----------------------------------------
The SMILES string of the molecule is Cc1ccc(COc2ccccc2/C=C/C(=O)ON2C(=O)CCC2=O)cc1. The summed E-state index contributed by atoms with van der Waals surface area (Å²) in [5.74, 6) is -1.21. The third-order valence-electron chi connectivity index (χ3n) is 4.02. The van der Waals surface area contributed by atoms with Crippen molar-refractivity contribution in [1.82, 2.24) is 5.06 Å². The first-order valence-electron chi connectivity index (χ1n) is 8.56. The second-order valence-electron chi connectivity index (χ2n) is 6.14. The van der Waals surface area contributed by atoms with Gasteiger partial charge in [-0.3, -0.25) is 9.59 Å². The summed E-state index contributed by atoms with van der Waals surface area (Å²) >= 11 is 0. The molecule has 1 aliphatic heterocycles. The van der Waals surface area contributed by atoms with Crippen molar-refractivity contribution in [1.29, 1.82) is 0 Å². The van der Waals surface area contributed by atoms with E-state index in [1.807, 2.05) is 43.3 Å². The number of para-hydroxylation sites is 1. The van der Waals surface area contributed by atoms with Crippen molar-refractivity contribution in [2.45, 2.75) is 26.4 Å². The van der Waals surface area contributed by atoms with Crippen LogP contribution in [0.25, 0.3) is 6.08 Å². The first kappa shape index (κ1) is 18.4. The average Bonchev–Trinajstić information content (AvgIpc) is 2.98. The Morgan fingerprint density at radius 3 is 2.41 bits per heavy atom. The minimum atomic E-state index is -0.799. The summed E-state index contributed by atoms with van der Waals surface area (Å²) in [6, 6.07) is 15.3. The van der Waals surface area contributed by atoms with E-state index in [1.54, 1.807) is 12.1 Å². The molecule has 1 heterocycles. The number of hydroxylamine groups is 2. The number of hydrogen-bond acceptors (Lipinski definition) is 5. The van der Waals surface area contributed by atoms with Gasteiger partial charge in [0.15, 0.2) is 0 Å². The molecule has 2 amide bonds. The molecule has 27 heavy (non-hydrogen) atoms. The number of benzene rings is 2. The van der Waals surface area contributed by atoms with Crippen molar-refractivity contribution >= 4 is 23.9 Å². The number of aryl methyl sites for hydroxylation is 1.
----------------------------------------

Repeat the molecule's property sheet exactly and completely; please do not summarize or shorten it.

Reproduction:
The SMILES string of the molecule is Cc1ccc(COc2ccccc2/C=C/C(=O)ON2C(=O)CCC2=O)cc1. The summed E-state index contributed by atoms with van der Waals surface area (Å²) in [5.74, 6) is -1.21. The third-order valence-electron chi connectivity index (χ3n) is 4.02. The van der Waals surface area contributed by atoms with Crippen molar-refractivity contribution in [1.82, 2.24) is 5.06 Å². The first-order valence-electron chi connectivity index (χ1n) is 8.56. The second-order valence-electron chi connectivity index (χ2n) is 6.14. The van der Waals surface area contributed by atoms with Gasteiger partial charge in [-0.3, -0.25) is 9.59 Å². The summed E-state index contributed by atoms with van der Waals surface area (Å²) >= 11 is 0. The molecule has 1 aliphatic heterocycles. The van der Waals surface area contributed by atoms with Crippen molar-refractivity contribution in [1.29, 1.82) is 0 Å². The van der Waals surface area contributed by atoms with E-state index in [1.807, 2.05) is 43.3 Å². The number of para-hydroxylation sites is 1. The van der Waals surface area contributed by atoms with Crippen molar-refractivity contribution in [2.45, 2.75) is 26.4 Å². The van der Waals surface area contributed by atoms with Crippen LogP contribution in [0.25, 0.3) is 6.08 Å². The first kappa shape index (κ1) is 18.4. The average Bonchev–Trinajstić information content (AvgIpc) is 2.98. The Morgan fingerprint density at radius 3 is 2.41 bits per heavy atom. The minimum atomic E-state index is -0.799. The summed E-state index contributed by atoms with van der Waals surface area (Å²) in [6, 6.07) is 15.3. The van der Waals surface area contributed by atoms with E-state index in [1.54, 1.807) is 12.1 Å². The molecule has 1 heterocycles. The number of hydroxylamine groups is 2. The number of hydrogen-bond acceptors (Lipinski definition) is 5. The van der Waals surface area contributed by atoms with Gasteiger partial charge in [0.15, 0.2) is 0 Å². The molecule has 2 amide bonds. The molecule has 27 heavy (non-hydrogen) atoms. The number of benzene rings is 2. The van der Waals surface area contributed by atoms with Crippen molar-refractivity contribution >= 4 is 23.9 Å². The number of aryl methyl sites for hydroxylation is 1.